Glutamine, Antioxidants No Benefit to Critically Ill Patients
Glutamine linked to increase in 28-day mortality among critically ill adults with multiorgan failure
WEDNESDAY, April 17 (HealthDay News) -- For critically ill patients with multiorgan failure, early supplementation with glutamine or antioxidants does not improve clinical outcomes, according to a study published in the April 18 issue of the New England Journal of Medicine.
Daren Heyland, M.D., from Kingston General Hospital in Canada, and colleagues randomly assigned 1,223 critically ill adults in 40 intensive care units (ICUs) in Canada, the United States, and Europe to receive supplements of glutamine, antioxidants, both, or placebo. Patients had multiorgan failure and were receiving mechanical ventilation. Supplementation began within 24 hours of ICU admission and was provided both intravenously and enterally.
The researchers found that among patients who received glutamine there was a trend toward increased mortality at 28 days (32.4 versus 27.2 percent; adjusted odds ratio, 1.28; P = 0.05). For those who received glutamine, in-hospital mortality and mortality at six months were significantly higher. The rates of organ failure and infectious complications were not affected by glutamine. Antioxidant supplementation had no impact on 28-day mortality or on any secondary end points. The groups did not differ with respect to serious adverse events.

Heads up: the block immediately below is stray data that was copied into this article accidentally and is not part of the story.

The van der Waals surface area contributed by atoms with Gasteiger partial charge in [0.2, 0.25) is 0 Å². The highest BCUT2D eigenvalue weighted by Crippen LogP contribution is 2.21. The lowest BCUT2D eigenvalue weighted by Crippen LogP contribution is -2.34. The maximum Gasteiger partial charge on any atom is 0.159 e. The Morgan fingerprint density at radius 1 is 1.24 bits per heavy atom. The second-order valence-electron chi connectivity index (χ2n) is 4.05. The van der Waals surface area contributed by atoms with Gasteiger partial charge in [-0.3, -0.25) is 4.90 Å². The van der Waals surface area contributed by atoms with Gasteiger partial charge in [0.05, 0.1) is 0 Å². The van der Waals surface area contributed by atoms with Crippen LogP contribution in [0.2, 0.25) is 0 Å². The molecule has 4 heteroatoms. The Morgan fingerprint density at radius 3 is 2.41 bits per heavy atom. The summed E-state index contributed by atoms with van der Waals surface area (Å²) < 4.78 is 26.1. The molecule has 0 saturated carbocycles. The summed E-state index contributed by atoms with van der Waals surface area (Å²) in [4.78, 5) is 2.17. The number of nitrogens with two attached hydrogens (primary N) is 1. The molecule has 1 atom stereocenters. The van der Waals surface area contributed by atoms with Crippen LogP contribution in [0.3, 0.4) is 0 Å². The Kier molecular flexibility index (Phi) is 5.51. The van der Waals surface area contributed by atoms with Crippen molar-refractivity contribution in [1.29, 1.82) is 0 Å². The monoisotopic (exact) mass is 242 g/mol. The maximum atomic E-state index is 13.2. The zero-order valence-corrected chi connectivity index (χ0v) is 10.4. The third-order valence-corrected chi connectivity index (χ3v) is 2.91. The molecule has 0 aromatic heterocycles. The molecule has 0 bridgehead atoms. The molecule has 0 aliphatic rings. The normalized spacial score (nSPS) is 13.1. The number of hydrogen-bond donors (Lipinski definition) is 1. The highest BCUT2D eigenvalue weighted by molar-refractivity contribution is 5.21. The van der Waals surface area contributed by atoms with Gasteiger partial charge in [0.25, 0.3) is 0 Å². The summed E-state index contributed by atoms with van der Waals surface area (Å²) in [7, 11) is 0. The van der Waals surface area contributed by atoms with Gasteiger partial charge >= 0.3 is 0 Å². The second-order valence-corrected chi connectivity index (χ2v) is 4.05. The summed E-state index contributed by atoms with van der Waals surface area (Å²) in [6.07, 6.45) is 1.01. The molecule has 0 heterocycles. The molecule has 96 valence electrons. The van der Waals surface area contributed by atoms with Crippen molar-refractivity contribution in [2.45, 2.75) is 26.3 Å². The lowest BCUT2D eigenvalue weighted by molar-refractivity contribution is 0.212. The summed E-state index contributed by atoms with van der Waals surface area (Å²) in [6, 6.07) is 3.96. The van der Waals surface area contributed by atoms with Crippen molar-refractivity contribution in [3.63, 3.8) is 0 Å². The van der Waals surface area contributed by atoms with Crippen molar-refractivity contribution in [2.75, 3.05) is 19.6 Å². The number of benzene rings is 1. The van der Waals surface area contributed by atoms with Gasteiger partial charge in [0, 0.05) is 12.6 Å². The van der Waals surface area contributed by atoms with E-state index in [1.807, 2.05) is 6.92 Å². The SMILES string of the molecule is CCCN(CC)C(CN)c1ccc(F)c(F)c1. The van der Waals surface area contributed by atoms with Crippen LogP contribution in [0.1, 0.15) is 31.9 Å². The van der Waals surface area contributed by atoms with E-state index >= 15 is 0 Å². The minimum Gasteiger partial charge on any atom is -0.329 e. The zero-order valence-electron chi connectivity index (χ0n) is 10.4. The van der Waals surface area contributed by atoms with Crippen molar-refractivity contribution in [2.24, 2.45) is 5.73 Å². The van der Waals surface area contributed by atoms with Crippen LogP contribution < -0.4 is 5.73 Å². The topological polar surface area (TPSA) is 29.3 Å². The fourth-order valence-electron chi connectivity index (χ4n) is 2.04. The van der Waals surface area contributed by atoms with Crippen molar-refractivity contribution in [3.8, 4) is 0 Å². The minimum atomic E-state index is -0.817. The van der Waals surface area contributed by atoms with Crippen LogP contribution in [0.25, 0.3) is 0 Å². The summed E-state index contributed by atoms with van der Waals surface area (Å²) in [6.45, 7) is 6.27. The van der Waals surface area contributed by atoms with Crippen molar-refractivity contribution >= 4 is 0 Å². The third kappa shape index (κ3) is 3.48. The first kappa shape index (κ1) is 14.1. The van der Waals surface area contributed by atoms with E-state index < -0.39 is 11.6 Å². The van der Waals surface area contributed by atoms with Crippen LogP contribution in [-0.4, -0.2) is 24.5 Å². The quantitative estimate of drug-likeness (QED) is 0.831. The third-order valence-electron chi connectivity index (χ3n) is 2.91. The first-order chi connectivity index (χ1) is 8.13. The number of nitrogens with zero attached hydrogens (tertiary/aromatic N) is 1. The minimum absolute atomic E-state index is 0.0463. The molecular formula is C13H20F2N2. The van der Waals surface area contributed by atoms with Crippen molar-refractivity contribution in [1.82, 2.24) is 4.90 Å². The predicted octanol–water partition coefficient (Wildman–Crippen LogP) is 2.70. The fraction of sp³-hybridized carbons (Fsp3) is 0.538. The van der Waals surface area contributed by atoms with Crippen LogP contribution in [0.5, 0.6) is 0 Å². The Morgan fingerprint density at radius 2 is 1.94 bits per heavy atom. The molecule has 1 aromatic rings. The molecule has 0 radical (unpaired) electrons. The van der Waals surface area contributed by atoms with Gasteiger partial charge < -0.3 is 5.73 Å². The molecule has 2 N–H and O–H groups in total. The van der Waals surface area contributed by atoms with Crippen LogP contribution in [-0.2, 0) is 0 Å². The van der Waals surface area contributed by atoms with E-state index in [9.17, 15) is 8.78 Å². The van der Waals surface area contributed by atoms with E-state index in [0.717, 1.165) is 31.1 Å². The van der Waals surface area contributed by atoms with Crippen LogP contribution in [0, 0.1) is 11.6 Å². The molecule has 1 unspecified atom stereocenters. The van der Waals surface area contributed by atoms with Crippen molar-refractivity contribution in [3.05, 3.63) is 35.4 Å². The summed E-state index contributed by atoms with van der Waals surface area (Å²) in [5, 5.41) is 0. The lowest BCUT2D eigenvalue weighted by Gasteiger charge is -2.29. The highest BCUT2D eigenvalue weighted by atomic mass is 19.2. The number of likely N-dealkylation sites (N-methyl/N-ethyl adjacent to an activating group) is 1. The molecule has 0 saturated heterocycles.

"In conclusion, this trial showed that the early administration of glutamine in critically ill patients with multiorgan failure was harmful," write the authors. "We also conclude that antioxidant supplementation as provided in this trial conferred no therapeutic benefit."